1 Critical Lesson from Wells Fargo and US Bancorp's Earnings

One of the best aspects of earnings season is the opportunity to listen to conference calls hosted by companies you invest in. Doing so provides a rare glimpse into the temperament of the executives in charge and provides color to the otherwise monochromatic figures presented in a typical earnings release.

Over the last few days, two of the nation's best banks, Wells Fargo and US Bancorp , hosted their quarterly earnings calls. And while I've already covered the overarching details of their performances -- click here for an analysis of Wells Fargo's earnings and here for US Bancorp's -- I wanted to share one critical point that was stressed by the executives of both banks.

The importance of noninterest income
For many of you, saying that noninterest income is important is too obvious to warrant mention. Yet there's both a growing chorus of discontent outside the industry over overdraft fees and checking account fees, and a school of thought within banking itself that belittles their significance.


Over the last few years, a series of lawsuits and regulations have greatly restricted banks' abilities to charge for certain practices. In 2010, for example, Congress passed the Durbin Amendment to the Dodd-Frank Wall Street Reform and Consumer Protection Act, which caps interchange fees that lenders collect when debit card payments are processed. And at the end of 2011, Bank of America added its name to a growing list of lenders that have settled legal actions brought over the way in which overdraft fees on checking accounts had been assessed.

It's not just those outside the industry who have minimized the importance of fees. Take Hudson City Bancorp  as an example. Its business model was predicated on being fee-free. In the third quarter of last year, the New Jersey-based lender recorded $203 million in net interest income but only $3 million in noninterest income. As an important bookend to this story, Hudson City appears to have been effectively forced by regulators into selling itself to M&T Bank , a upstate New York-based regional lender that most assuredly doesn't ascribe to the same model. The reason? Hudson City couldn't make enough money to offset its souring mortgage portfolio.

The reality is, fees matter. And they matter for at least one reason: They serve as a hedge against declining interest rates. One of the main concerns of any bank investor is that banks' net interest incomes are a function of interest rates in the broader economy -- something individual institutions have absolutely no control over. As long-term rates go down, customers refinance at lower rates, and the bank's net interest margin (NIM), and thus profitability, decline as well.

We've seen this with increasing regularity these days on the heels of the Federal Reserve's third round of quantitative easing. The storyline for bank earnings these last two quarters has been all about falling NIMs. After Wells Fargo reported a 25-basis-point decline in its NIM for the third quarter of last year, investors sent its shares to the pillory. The same has been true for fourth quarter earnings, as both M&T and Wells Fargo reported outstanding fourth-quarter results but nevertheless saw their share prices decline -- click here to see my take on M&T's fourth-quarter earnings.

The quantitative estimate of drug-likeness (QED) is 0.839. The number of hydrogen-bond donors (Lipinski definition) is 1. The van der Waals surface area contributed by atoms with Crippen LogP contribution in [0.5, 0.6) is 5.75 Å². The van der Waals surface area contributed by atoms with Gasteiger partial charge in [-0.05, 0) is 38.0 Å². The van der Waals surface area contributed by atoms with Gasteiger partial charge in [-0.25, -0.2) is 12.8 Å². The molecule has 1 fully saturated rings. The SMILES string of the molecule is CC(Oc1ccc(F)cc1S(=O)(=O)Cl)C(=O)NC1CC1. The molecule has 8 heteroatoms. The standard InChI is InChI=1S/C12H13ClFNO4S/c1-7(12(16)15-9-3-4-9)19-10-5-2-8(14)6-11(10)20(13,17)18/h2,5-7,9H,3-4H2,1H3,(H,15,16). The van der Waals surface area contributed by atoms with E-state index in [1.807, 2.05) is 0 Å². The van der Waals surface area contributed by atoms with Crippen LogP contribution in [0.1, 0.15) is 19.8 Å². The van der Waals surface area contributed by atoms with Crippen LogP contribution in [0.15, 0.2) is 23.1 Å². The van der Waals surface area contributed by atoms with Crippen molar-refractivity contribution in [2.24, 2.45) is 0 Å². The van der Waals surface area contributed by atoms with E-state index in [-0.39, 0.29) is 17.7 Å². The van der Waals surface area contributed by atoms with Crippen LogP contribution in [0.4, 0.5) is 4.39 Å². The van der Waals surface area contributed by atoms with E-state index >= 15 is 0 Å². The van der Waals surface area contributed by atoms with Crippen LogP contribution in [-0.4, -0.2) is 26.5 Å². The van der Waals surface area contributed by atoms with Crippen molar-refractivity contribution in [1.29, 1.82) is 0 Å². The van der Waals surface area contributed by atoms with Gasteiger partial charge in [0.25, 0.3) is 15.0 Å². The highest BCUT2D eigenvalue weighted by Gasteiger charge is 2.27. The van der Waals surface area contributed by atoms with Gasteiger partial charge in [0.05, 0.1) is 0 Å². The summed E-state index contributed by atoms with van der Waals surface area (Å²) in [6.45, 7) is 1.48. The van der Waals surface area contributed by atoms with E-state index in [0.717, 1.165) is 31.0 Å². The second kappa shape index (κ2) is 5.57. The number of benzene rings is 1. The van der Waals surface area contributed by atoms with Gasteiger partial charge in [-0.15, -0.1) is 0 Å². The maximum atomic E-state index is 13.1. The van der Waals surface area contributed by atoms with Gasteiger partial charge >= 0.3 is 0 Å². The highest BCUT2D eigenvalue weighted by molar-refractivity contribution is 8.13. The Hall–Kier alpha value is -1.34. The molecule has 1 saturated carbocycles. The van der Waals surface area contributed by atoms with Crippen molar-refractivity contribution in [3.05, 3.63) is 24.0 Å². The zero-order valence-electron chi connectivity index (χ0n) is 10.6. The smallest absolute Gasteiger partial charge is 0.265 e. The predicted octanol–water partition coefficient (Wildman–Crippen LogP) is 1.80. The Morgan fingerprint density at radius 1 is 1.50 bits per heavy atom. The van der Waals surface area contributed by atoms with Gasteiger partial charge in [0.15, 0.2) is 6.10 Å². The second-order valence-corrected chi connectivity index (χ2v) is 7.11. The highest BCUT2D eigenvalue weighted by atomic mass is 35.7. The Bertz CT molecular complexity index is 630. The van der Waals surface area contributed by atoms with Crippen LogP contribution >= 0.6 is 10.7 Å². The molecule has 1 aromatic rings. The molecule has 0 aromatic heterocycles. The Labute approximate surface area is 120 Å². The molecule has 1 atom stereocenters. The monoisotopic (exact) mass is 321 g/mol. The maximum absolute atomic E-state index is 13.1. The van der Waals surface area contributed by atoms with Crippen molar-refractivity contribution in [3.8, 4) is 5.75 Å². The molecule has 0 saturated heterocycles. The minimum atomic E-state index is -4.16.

This, in turn, is the crux of my point -- that is, despite falling NIMs, both of these lenders reported record earnings. How could this be so? The answer, to get back to the reason fees matter, is because noninterest income effectively served as a hedge. As borrowers refinanced into lower yielding loans, the fees they paid to do so offset the deficit. There's revenue either way, in other words. The only difference is where it shows up on the income statement -- up top, as net interest income, or down below, as noninterest income.

With this in mind, one of the things you should always look for in a bank is if its revenue sources are evenly distributed between those that are positively affected by declining interest rates and those that are not. Wells Fargo fits this category, as does US Bancorp, as does New York Community Bank , which charges prepayment penalties to hedge its portfolio of multifamily mortgages. Indeed, this is one of the main reasons I'm such a huge fan of the latter, as it's effectively entrenched its operations from attacks from all directions.

Bank fees get a bad rap
At the end of the day, saying that bank fees are a good thing won't win you any friends. However, if you invest in banks, it's critical to understand their central importance to a bank's business model. Indeed, I would go so far as to say that you should never invest in a bank that doesn't generate roughly half of its revenue from noninterest dependent sources. That's a lesson you can take to the bank.

To see how fees effectively protect New York Community Bank against interest rate risk, download our new in-depth report on the lender by clicking here now.

The article 1 Critical Lesson from Wells Fargo and US Bancorp's Earnings originally appeared on Fool.com.

John Maxfield owns shares of Bank of America. The Motley Fool recommends Wells Fargo. The Motley Fool owns shares of Bank of America and Wells Fargo. Try any of our Foolish newsletter services free for 30 days. We Fools may not all hold the same opinions, but we all believe that considering a diverse range of insights makes us better investors. The Motley Fool has a disclosure policy.

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